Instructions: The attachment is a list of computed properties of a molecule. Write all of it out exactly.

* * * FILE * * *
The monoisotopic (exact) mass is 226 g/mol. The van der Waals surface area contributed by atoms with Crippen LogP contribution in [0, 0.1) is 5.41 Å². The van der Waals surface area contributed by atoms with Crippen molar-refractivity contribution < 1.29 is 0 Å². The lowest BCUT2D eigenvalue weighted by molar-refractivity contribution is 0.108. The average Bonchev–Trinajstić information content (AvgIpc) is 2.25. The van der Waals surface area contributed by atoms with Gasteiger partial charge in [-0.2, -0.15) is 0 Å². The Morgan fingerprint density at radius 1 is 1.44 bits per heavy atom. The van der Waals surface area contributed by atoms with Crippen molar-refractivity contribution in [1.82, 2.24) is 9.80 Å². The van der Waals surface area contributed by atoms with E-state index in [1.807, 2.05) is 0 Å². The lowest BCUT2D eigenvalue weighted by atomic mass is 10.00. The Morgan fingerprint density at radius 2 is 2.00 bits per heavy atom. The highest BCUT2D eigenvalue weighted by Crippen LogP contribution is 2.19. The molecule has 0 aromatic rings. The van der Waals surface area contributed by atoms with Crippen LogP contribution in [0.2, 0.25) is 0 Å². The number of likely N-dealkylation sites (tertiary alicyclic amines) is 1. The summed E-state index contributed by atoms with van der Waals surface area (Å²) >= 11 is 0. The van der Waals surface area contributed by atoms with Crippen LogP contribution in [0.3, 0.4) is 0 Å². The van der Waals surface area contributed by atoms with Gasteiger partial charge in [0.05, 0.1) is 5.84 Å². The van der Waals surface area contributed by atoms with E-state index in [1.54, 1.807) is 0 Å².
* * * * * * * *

The monoisotopic (exact) mass is 226 g/mol. The van der Waals surface area contributed by atoms with Crippen LogP contribution in [0, 0.1) is 5.41 Å². The van der Waals surface area contributed by atoms with Crippen molar-refractivity contribution < 1.29 is 0 Å². The lowest BCUT2D eigenvalue weighted by molar-refractivity contribution is 0.108. The average Bonchev–Trinajstić information content (AvgIpc) is 2.25. The van der Waals surface area contributed by atoms with Gasteiger partial charge in [-0.2, -0.15) is 0 Å². The Morgan fingerprint density at radius 1 is 1.44 bits per heavy atom. The van der Waals surface area contributed by atoms with Crippen molar-refractivity contribution in [1.82, 2.24) is 9.80 Å². The van der Waals surface area contributed by atoms with E-state index in [1.807, 2.05) is 0 Å². The lowest BCUT2D eigenvalue weighted by atomic mass is 10.00. The Morgan fingerprint density at radius 2 is 2.00 bits per heavy atom. The highest BCUT2D eigenvalue weighted by Crippen LogP contribution is 2.19. The molecule has 0 aromatic rings. The van der Waals surface area contributed by atoms with Crippen LogP contribution in [0.2, 0.25) is 0 Å². The number of likely N-dealkylation sites (tertiary alicyclic amines) is 1. The summed E-state index contributed by atoms with van der Waals surface area (Å²) >= 11 is 0. The van der Waals surface area contributed by atoms with Crippen LogP contribution in [0.3, 0.4) is 0 Å². The van der Waals surface area contributed by atoms with Gasteiger partial charge in [0.05, 0.1) is 5.84 Å². The van der Waals surface area contributed by atoms with E-state index in [1.54, 1.807) is 0 Å².